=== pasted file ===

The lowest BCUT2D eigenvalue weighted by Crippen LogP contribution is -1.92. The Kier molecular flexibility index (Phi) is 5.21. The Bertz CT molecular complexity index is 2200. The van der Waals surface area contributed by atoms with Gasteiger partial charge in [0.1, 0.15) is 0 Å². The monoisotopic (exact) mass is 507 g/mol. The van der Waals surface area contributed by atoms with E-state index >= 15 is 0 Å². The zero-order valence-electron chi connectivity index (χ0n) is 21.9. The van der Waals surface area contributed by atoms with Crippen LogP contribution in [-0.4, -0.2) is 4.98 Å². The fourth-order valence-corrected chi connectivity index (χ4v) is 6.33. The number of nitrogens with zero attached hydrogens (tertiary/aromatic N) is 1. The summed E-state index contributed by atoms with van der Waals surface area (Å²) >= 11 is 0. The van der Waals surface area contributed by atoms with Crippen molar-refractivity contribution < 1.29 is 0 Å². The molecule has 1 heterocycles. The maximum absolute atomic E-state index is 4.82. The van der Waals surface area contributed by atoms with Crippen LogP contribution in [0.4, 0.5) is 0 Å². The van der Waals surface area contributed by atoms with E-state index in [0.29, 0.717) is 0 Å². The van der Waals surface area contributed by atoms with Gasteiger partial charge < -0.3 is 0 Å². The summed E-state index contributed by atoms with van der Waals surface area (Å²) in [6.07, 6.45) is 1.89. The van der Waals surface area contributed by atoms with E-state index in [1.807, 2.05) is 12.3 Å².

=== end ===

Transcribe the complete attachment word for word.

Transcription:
The lowest BCUT2D eigenvalue weighted by Crippen LogP contribution is -1.92. The Kier molecular flexibility index (Phi) is 5.21. The Bertz CT molecular complexity index is 2200. The van der Waals surface area contributed by atoms with Gasteiger partial charge in [0.1, 0.15) is 0 Å². The monoisotopic (exact) mass is 507 g/mol. The van der Waals surface area contributed by atoms with E-state index >= 15 is 0 Å². The zero-order valence-electron chi connectivity index (χ0n) is 21.9. The van der Waals surface area contributed by atoms with Crippen LogP contribution in [-0.4, -0.2) is 4.98 Å². The fourth-order valence-corrected chi connectivity index (χ4v) is 6.33. The number of nitrogens with zero attached hydrogens (tertiary/aromatic N) is 1. The summed E-state index contributed by atoms with van der Waals surface area (Å²) >= 11 is 0. The van der Waals surface area contributed by atoms with Crippen molar-refractivity contribution < 1.29 is 0 Å². The molecule has 1 heterocycles. The maximum absolute atomic E-state index is 4.82. The van der Waals surface area contributed by atoms with Crippen LogP contribution in [0.4, 0.5) is 0 Å². The van der Waals surface area contributed by atoms with E-state index in [0.29, 0.717) is 0 Å². The van der Waals surface area contributed by atoms with Gasteiger partial charge < -0.3 is 0 Å². The summed E-state index contributed by atoms with van der Waals surface area (Å²) in [6.07, 6.45) is 1.89. The van der Waals surface area contributed by atoms with E-state index in [1.807, 2.05) is 12.3 Å².